Toronto’s rental market is one of the most competitive in the country, so it can be a real downer when you find a listing you want to view but the landlord has a no-pet policy.
However, is this legal?
Yes and no.
In Ontario, it is illegal to include a ‘no pets’ provision in a lease agreement, as per the Residential Tenancies Act, unless the property is a condominium and the corporation’s declaration prohibits pets. (An exception to this rule involves person’s with disabilities; for example, a seeing-eye dog is needed for the blind).
But while a ‘no pets’ provision is unenforceable, a landlord can refuse to rent to a person who has a pet.
Should you get a pet after you’ve signed a lease agreement and moved in, the landlord cannot evict you. The same goes for if the landlord was unaware you had one (or more) before the tenancy began. A tenant can only be evicted if a pet is troublesome. For instance, the animal is disruptive (makes too much noise), damages the unit, causes allergies in others or is dangerous. But before kicking people and pets out, the landlord must first apply to the Landlord and Tenant Board for an order terminating the tenancy.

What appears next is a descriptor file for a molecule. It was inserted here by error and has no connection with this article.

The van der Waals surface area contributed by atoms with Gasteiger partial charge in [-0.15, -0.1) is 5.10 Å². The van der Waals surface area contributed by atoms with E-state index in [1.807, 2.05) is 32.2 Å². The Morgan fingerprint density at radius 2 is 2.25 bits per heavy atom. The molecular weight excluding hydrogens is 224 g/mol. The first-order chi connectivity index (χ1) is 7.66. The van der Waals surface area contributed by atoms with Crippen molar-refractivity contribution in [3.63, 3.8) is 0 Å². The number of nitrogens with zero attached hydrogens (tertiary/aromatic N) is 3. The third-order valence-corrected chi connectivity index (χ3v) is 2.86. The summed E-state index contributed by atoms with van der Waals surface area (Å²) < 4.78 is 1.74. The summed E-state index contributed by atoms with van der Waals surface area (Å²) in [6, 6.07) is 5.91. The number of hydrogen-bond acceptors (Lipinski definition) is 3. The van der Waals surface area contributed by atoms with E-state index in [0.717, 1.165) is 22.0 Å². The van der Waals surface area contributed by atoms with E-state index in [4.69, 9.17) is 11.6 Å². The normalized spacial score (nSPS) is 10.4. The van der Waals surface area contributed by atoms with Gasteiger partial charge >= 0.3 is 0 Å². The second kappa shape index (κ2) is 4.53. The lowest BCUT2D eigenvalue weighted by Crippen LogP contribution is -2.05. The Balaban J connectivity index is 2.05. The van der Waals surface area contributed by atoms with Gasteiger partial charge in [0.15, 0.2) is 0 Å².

In circumstances where pets are allowed, the landlord cannot ask for a pet deposit. However, if one is offered (and accepted) to secure the unit, the tenant can’t renege on this agreement.
When renting a unit in a condo where pets are allowed, it’s important to find out if there are any restrictions before signing the lease agreement. Otherwise, you may be forced to get rid your furry friend if in contravention of the rules. Typically, restrictions relate to the type of per permitted, number of pets (usually one or two per suite), and their size and weight, though there may be other rules. For instance, dogs must be on a leash at all times or pets must be carried in hallways and lobbies. Your Realtor can (and should) find out about any pet restrictions before you move forward with an offer to lease.